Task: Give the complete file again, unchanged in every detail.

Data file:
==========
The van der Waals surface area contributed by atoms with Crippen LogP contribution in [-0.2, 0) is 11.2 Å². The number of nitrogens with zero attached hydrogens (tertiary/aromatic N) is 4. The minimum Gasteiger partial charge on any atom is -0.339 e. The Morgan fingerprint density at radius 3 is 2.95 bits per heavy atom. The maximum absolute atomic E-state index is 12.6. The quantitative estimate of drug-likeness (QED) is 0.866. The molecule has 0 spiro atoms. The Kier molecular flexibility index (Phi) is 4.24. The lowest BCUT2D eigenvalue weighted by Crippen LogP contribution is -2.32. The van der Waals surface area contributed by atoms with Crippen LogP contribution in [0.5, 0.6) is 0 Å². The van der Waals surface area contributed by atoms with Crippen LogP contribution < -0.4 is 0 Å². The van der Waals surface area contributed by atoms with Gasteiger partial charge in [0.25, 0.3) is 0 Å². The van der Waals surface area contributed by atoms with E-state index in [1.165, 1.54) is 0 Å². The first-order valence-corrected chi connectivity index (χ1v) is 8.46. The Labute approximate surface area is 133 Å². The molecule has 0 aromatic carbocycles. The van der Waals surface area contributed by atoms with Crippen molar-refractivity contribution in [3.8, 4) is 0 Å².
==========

The van der Waals surface area contributed by atoms with Crippen LogP contribution in [-0.2, 0) is 11.2 Å². The number of nitrogens with zero attached hydrogens (tertiary/aromatic N) is 4. The minimum Gasteiger partial charge on any atom is -0.339 e. The Morgan fingerprint density at radius 3 is 2.95 bits per heavy atom. The maximum absolute atomic E-state index is 12.6. The quantitative estimate of drug-likeness (QED) is 0.866. The molecule has 0 spiro atoms. The Kier molecular flexibility index (Phi) is 4.24. The lowest BCUT2D eigenvalue weighted by Crippen LogP contribution is -2.32. The van der Waals surface area contributed by atoms with Crippen LogP contribution in [0.5, 0.6) is 0 Å². The van der Waals surface area contributed by atoms with Crippen LogP contribution < -0.4 is 0 Å². The van der Waals surface area contributed by atoms with Gasteiger partial charge in [0.25, 0.3) is 0 Å². The van der Waals surface area contributed by atoms with E-state index in [1.165, 1.54) is 0 Å². The first-order valence-corrected chi connectivity index (χ1v) is 8.46. The Labute approximate surface area is 133 Å². The molecule has 0 aromatic carbocycles. The van der Waals surface area contributed by atoms with Crippen molar-refractivity contribution in [3.8, 4) is 0 Å².